Part II: Colorado study examines worker wellness program
As our regular readers undoubtedly remember, our last post took a look at a Colorado-based study on how wellness programs might benefit both workers and employers. Past research has shown that in large companies, improved worker wellness can reduce workplace injuries and workers’ compensation costs.
As its title suggests, the study called “Implementation of a Worksite Wellness Program Targeting Small Businesses: The Pinnacol Assurance Health Risk Management Study” examined potential benefits of wellness programs at small Colorado businesses.
Of the 6,507 people studied, 38.9 percent are considered of normal weight, 34.3 percent were classified as overweight and 25.6 percent are considered obese.
Slightly more than 1 out 10 workers (11.5 percent) get no significant exercise, while another 4.3 percent said they don’t eat either fruits or vegetables on daily basis.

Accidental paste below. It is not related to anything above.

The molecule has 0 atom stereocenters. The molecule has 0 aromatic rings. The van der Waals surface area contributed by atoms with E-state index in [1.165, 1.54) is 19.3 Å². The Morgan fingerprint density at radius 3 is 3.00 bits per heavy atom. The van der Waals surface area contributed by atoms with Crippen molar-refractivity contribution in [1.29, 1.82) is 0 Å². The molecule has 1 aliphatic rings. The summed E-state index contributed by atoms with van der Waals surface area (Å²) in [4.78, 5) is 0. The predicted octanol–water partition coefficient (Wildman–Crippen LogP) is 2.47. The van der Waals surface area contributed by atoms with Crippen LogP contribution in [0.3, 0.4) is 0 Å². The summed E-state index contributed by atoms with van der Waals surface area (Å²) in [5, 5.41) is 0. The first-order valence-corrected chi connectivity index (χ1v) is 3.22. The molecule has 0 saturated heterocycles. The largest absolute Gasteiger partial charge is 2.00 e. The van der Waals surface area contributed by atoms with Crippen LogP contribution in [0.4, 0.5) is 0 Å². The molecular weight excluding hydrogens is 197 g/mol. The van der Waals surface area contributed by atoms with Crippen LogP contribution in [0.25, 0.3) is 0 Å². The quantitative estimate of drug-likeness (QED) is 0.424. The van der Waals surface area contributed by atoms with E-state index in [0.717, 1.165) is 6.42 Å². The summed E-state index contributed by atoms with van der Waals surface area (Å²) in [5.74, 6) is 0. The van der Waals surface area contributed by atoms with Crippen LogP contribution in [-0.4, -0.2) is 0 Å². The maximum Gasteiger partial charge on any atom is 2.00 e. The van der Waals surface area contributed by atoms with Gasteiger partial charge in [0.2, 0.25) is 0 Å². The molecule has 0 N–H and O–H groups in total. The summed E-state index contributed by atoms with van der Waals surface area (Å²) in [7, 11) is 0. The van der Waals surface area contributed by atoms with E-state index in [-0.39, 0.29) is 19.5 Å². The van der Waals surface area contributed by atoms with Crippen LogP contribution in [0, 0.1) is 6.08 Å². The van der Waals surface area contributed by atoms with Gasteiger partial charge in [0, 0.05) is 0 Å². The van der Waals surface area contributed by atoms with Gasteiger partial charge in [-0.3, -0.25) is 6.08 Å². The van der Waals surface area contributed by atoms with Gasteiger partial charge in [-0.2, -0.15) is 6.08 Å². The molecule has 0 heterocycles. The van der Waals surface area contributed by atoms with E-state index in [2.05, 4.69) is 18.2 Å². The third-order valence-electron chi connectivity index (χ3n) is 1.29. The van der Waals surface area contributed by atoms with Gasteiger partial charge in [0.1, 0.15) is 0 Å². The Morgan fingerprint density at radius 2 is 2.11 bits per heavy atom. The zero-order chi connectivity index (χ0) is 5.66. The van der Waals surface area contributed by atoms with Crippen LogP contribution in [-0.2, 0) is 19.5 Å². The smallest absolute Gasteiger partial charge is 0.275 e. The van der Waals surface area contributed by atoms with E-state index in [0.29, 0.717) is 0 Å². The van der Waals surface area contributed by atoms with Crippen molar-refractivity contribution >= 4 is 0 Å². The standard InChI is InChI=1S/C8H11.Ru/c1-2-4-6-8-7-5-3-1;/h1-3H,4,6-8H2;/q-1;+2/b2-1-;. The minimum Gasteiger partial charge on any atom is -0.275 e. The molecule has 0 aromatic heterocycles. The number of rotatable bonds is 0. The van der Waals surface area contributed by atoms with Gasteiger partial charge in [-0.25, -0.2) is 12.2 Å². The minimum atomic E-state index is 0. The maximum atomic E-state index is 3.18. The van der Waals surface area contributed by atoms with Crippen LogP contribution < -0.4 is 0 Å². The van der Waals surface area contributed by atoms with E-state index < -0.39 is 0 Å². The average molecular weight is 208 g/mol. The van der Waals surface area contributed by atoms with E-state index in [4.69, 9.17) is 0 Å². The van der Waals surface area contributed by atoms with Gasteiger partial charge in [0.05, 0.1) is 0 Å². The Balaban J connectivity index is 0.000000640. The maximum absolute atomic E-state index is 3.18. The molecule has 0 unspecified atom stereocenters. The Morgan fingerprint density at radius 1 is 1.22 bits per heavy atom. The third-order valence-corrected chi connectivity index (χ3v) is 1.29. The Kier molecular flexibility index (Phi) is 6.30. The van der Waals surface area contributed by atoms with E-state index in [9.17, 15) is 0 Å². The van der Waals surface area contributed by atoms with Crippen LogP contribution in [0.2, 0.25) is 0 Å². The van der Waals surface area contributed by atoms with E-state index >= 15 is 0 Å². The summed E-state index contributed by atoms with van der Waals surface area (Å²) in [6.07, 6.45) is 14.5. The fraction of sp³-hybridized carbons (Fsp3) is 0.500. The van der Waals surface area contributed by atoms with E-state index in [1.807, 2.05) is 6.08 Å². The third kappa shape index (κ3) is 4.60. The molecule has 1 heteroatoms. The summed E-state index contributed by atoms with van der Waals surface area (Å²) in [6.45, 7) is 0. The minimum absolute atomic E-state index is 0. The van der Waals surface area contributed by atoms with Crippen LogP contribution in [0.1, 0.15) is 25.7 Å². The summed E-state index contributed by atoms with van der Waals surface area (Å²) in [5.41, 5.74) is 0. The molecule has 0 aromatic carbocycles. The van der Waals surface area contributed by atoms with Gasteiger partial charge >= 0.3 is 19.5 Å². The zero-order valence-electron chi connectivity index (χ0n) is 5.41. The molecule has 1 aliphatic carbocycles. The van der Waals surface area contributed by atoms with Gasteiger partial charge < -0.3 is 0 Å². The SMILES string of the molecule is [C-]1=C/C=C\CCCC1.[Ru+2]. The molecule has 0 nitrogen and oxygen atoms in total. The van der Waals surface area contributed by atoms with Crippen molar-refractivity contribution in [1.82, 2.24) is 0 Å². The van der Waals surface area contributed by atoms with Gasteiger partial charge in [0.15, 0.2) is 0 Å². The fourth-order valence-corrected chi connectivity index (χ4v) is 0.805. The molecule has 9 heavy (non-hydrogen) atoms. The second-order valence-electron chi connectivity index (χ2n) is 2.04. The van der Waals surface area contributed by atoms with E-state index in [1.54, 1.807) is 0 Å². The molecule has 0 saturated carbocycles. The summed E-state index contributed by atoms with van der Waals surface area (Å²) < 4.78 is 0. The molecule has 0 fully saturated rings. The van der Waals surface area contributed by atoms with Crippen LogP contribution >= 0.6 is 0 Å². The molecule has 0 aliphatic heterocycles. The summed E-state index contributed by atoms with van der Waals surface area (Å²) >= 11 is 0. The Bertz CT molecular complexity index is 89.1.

The study also revealed that Colorado small business employees believe they lead stressful lives. An overwhelming majority – 71.5 percent – say they have moderate or high levels of stress involving their jobs, their home lives or their finances.
More than one in five (22 percent) report that they deal with depression; 20.4 percent struggle with chronic fatigue; 18.4 percent have sleep difficulties; 16.3 percent are living with arthritis; and 15.3 percent have hypertension (there is obviously overlapping among the groups).
It is unknown to what degree participation in work-based wellness programs would improve the lives of people in the various categories, or how the frequency of workplace injuries or illness might be decreased as a result.
If you are being forced to deal with the stress of a with a denial of a workers’ comp claim for your injury or illness, discuss the matter with an attorney experienced in fighting for the rights and interests of workers in appeals.